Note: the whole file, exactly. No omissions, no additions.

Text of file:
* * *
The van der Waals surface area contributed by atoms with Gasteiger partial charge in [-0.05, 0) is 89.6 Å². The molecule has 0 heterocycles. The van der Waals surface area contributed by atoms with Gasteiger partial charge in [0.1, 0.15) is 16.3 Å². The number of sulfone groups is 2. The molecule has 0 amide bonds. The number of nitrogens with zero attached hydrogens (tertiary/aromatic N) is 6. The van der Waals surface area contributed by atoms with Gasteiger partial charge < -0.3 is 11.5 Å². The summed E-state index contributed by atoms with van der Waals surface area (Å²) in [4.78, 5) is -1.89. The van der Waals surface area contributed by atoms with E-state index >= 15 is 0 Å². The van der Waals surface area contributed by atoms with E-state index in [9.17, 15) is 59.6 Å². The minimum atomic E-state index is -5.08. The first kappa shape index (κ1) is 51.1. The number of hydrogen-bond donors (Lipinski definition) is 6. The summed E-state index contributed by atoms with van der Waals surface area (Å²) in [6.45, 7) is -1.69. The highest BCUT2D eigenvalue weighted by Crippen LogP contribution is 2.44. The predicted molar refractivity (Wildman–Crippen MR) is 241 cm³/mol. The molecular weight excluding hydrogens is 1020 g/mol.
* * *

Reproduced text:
The van der Waals surface area contributed by atoms with Gasteiger partial charge in [-0.05, 0) is 89.6 Å². The molecule has 0 heterocycles. The van der Waals surface area contributed by atoms with Gasteiger partial charge in [0.1, 0.15) is 16.3 Å². The number of sulfone groups is 2. The molecule has 0 amide bonds. The number of nitrogens with zero attached hydrogens (tertiary/aromatic N) is 6. The van der Waals surface area contributed by atoms with Gasteiger partial charge < -0.3 is 11.5 Å². The summed E-state index contributed by atoms with van der Waals surface area (Å²) in [4.78, 5) is -1.89. The van der Waals surface area contributed by atoms with E-state index >= 15 is 0 Å². The van der Waals surface area contributed by atoms with E-state index in [9.17, 15) is 59.6 Å². The minimum atomic E-state index is -5.08. The first kappa shape index (κ1) is 51.1. The number of hydrogen-bond donors (Lipinski definition) is 6. The summed E-state index contributed by atoms with van der Waals surface area (Å²) in [6.45, 7) is -1.69. The highest BCUT2D eigenvalue weighted by Crippen LogP contribution is 2.44. The predicted molar refractivity (Wildman–Crippen MR) is 241 cm³/mol. The molecular weight excluding hydrogens is 1020 g/mol.